(2014). I think that is entirely possible here and I do not see the conflicts that the Court identifies.
11
In my view, Congress, through the operation of the conjunction “and” in section 3312(a),
intended both section 3695 and section 3031(f)(1) to have simultaneous and equal effect, whether
functioning independently or in tandem. See Scialabba v. De Osorio, 573 U.S. 40, 7071 (2014).
A veteran may earn the right to educational assistance benefits under multiple code provisions and,
on paper, become eligible for dozens of months of benefits. Section 3695(a) instructs that a veteran
may never be awarded more than 48 months of benefits. Section 3031(f)(1), operating
simultaneously as the word “and” requires, indicates that if that 48 months ends mid-semester,
then payments will continue until that semester is complete.
Although one must march through several provisions to put it together, the cap/extension
protocol at work in multiple-chapter cases involving chapter 33 does not differ materially in
language or form from the cap/extension protocol at work in single-chapter cases. By referring to
section 3695, Congress set a cap for beneficiaries who drew benefits from multiple chapters and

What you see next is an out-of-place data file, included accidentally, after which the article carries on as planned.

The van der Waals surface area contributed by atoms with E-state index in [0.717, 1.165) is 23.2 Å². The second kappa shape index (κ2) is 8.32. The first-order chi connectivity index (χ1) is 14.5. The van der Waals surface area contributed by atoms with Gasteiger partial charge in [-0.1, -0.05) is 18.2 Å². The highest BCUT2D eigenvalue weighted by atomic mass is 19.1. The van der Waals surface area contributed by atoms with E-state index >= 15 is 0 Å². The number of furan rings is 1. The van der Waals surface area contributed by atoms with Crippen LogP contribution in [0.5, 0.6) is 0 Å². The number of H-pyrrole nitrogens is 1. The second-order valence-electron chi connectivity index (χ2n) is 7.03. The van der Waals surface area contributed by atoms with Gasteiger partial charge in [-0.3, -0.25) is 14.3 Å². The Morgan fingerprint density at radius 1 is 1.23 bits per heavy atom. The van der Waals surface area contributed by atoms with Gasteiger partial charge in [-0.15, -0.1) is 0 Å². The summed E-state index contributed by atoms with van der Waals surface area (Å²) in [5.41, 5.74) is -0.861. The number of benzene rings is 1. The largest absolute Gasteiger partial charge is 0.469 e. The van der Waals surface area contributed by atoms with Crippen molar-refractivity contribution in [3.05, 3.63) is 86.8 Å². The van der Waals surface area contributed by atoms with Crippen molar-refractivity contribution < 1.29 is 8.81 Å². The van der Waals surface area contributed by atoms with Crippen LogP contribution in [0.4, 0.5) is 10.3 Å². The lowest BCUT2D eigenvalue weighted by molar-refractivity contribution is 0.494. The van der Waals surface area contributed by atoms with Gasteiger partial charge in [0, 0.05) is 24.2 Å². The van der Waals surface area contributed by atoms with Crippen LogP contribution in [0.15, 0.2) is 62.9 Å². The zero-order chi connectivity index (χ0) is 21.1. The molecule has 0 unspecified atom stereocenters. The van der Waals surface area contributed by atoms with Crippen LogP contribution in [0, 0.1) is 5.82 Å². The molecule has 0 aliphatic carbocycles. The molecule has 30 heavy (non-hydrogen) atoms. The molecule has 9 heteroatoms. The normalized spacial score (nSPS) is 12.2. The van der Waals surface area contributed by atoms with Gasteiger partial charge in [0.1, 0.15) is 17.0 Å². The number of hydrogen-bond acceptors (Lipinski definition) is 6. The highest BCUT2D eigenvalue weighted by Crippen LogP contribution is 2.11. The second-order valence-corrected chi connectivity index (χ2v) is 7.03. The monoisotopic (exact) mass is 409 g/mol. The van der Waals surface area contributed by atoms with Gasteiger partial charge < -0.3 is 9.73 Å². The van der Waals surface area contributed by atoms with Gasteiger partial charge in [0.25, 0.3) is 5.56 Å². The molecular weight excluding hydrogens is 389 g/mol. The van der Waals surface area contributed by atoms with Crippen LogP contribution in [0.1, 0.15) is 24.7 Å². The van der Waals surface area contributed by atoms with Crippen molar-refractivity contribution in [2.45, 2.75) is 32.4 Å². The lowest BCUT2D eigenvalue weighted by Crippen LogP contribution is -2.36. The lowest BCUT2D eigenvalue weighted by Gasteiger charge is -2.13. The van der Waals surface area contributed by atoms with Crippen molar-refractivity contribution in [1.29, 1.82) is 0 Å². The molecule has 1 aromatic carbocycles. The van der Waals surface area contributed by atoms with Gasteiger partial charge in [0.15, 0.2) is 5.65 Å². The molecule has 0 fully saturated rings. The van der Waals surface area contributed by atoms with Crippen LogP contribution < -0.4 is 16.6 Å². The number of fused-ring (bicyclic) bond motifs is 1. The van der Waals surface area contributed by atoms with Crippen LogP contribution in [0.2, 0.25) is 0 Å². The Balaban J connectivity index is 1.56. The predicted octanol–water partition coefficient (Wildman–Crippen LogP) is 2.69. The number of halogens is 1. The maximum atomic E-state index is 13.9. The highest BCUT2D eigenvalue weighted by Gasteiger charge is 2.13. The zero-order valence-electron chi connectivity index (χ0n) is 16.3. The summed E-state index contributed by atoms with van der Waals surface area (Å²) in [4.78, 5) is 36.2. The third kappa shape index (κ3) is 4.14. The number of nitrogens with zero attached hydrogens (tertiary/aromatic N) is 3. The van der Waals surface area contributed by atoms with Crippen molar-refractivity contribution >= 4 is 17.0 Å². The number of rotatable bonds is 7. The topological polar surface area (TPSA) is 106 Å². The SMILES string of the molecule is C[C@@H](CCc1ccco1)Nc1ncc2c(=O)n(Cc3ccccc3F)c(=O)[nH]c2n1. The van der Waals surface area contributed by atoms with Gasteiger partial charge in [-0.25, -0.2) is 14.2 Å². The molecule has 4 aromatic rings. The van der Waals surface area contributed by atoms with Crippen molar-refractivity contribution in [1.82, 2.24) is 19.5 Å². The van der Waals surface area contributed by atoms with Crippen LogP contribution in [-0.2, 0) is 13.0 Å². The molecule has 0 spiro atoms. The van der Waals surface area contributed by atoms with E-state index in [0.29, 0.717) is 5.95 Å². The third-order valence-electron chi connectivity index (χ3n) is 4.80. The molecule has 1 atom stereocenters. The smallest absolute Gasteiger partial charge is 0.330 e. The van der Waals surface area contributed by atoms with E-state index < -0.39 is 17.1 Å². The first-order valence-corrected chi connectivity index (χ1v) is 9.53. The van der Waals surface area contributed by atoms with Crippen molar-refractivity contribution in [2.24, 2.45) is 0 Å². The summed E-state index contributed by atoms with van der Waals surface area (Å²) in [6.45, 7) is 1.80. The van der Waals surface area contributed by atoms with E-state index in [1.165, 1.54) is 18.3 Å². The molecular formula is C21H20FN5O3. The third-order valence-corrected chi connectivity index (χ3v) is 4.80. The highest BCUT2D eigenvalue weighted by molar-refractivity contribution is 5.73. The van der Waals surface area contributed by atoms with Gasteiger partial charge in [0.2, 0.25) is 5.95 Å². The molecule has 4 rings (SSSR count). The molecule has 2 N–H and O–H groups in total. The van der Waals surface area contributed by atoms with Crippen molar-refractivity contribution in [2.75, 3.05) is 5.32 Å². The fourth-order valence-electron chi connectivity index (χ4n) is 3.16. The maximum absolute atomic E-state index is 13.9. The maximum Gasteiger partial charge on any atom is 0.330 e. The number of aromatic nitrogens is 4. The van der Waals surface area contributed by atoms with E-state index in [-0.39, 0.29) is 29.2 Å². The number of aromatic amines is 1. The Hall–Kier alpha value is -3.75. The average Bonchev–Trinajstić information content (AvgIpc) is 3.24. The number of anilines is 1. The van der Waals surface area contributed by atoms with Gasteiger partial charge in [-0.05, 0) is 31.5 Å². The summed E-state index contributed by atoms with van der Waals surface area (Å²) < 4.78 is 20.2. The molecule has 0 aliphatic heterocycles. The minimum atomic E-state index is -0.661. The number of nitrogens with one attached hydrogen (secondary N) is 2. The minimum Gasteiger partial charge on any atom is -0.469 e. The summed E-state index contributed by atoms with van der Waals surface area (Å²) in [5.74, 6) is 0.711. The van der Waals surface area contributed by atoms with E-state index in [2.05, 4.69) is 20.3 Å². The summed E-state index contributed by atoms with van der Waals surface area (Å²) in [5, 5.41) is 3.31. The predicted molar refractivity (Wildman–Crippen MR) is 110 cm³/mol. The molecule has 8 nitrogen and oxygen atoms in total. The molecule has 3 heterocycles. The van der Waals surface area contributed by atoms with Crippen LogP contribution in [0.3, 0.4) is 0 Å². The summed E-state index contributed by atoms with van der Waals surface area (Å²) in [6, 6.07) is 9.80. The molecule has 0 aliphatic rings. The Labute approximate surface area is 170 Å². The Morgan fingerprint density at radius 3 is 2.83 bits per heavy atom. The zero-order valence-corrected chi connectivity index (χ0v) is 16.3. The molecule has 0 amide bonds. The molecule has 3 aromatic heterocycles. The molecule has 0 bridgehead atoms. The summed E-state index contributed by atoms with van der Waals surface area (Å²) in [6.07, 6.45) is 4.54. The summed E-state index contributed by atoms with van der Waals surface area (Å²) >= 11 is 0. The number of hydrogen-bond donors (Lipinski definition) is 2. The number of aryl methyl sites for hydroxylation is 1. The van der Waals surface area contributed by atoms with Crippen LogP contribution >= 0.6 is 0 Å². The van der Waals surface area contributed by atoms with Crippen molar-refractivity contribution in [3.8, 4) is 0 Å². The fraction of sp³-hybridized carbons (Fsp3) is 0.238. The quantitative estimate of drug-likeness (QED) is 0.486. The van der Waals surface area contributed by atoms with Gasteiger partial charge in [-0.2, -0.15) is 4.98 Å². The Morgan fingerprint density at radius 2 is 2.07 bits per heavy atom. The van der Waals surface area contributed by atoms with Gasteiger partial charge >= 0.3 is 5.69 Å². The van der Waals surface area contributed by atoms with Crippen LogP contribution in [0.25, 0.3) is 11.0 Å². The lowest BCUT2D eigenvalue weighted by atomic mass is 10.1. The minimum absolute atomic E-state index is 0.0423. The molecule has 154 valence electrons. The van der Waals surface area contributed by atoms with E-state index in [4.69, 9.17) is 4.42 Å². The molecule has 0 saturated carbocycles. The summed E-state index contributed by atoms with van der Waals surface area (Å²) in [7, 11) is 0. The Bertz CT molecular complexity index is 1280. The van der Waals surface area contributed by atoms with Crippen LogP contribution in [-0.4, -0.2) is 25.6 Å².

thus exceeded all limits set by those chapters individually. By then using “except as provided”
just as it did when it created individual-chapter end-of-semester extensions in sections 3321(a) and
3461(c), it indicated that benefits should continue when a veteran or other beneficiary reaches that
48-month limit mid-semester. See Donnellan v. Shinseki, 24 Vet.App. 167, 173 (2010) (noting the
“well-established rule of statutory construction that terms in a statute have the same meaning to
identical language used in related parts of the same statutory scheme”).
The provision at issue here is native to chapter 33. Section 3013, which is responsible for